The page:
Processing

Weekly kill: QLD grids surge higher, as southern buyer pressure continues

Jon Condon, 23/08/2022

‘Mexicans’ from south of the border competing for Queensland slaughter cattle continue to add competitive tension in the northern slaughter cattle market this week.

Most Queensland processor grids have shifted higher again since yesterday, as a phalanx of Victorian meat processors continue to source cattle out of more northerly regions – albeit with a 40-50c/kg freight bill attached to get them home.

It’s reflective of the desperate shortage of slaughter cattle in southern Australia presently, forcing meatworks buyers to roam much further north to try to protect beef supply contracts and keep their employees engaged.

Operating in Queensland saleyards and out of the paddock in recent weeks have been cow and steer processors including Ralphs, Throsby, O’Connors, Midfield, GBP, JD Exports and Bindaree. All are swarming across Queensland, desperate for cattle to fill holes left by the very meagre mid-winter supply in Victoria and southern NSW at present.

Some big deals have apparently been written by southern processors on Queensland cattle, including a single run of a thousand bullocks out of the paddock in Central Queensland this past week.

One large vertically integrated supply chain is shifting finished cattle out of its Queensland feedlots all the way to its plant in southern NSW for slaughter, simply to help keep staff employed. The alternative is, close southern plants temporarily, running the considerable risk of losing staff to other industries, in which case it becomes doubly-hard to encourage them back once cattle numbers again start to rise.

Given current fuel prices, the freight bill to get Queensland cattle back to Victoria for processing is anywhere from 40-50c/kg, making them very expensive cattle landed back at the plant. But having said that, some southern grass bullocks have made the equivalent of around 850-860c/kg at Barnawartha this past week.

Southern Queensland processors’ direct consignment offers seen this morning have heavy cows back up to 670c/kg (having fallen to 600-620c only four to six weeks ago, although limited business may have been written at those levels). Four-tooth export-weight grass ox are up to 735c/kg (some HGP-free quotes 740c), up 35c on last week, having drifted as low as 695c last month.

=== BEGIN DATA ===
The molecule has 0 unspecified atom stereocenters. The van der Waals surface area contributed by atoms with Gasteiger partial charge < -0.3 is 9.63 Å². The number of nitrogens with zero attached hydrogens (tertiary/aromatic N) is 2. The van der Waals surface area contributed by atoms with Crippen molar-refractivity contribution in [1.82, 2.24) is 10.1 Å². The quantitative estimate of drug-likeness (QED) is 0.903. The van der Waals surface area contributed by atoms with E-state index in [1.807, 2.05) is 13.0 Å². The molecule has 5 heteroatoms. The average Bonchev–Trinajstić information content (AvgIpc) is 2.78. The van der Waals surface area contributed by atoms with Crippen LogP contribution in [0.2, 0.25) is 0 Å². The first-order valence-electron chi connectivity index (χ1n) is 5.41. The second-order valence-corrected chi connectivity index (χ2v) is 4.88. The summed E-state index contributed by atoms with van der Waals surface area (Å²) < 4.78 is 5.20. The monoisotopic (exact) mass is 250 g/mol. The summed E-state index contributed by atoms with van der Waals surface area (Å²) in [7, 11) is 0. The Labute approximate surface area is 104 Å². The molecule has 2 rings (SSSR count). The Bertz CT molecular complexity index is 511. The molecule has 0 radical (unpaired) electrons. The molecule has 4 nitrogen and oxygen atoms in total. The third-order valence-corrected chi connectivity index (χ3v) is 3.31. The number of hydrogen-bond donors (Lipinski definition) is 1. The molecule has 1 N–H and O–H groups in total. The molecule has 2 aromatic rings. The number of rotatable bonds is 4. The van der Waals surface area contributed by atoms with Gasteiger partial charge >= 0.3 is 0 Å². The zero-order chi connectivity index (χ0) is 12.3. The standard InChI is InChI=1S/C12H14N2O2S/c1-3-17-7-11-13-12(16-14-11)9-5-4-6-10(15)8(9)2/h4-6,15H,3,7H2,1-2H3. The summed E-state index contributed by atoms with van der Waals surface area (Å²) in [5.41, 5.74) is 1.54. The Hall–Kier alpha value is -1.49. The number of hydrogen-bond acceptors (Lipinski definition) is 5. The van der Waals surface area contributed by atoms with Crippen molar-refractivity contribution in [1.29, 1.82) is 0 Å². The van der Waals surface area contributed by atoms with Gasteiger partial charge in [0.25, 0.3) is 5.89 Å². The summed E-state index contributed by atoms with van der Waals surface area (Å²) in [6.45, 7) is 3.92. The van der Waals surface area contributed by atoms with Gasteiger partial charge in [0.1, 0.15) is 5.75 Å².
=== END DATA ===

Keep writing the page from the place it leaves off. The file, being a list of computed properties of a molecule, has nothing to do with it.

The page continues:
To refresh readers’ memories, cow money at its absolute peak reached 715c in Queensland briefly at the start of the year.

Southern states direct consignment offers this week have cows at 700c/kg (30c above Queensland) and four-tooth steers 775c (+35), and 820c/kg on MSA steer. But in reality, those figures are ‘just numbers’ and very little business is actually being written despite those rates, several southern processors told Beef Central.

It partly explains the current strong interest from southern processors in sourcing from further north. Processor losses on slaughter cows in some parts of the country may be as high as $200-$300, one contact said this week.

The question now is, is the latest round of Queensland grid price rises enough to see-off the southern competitors?

Season continues to impact

The continuing strong seasonal conditions across much of eastern Australia is again spreading cattle out, and those vendors who are not pushed into selling due to grass, will not. It means cattle foregone now for kills later are likely to carry additional weight and finish, heading into the last quarter.

Large Queensland processors who only last month had kills well covered for up to three or four weeks ahead are now much more current, Beef Central was told, with many only a week forward at present. One operator plans to run its Queensland and some southern sheds only four days from next week, due to the supply challenge.

The market was quoted as ‘very strong’ in early selling at the weekly Roma store sale this morning, despite numbers doubling on earlier August sales to around 6700 head.

 

Editor’s note: Since the start of August, the National Livestock Reporting Service no longer provides a weekly Over-the-hooks slaughter cattle price summary. The NLRS OTH report is now compiled only monthly, on publicly-accessible grids only. Lack of processor participation was given as the reason.

 

 

 

 

 

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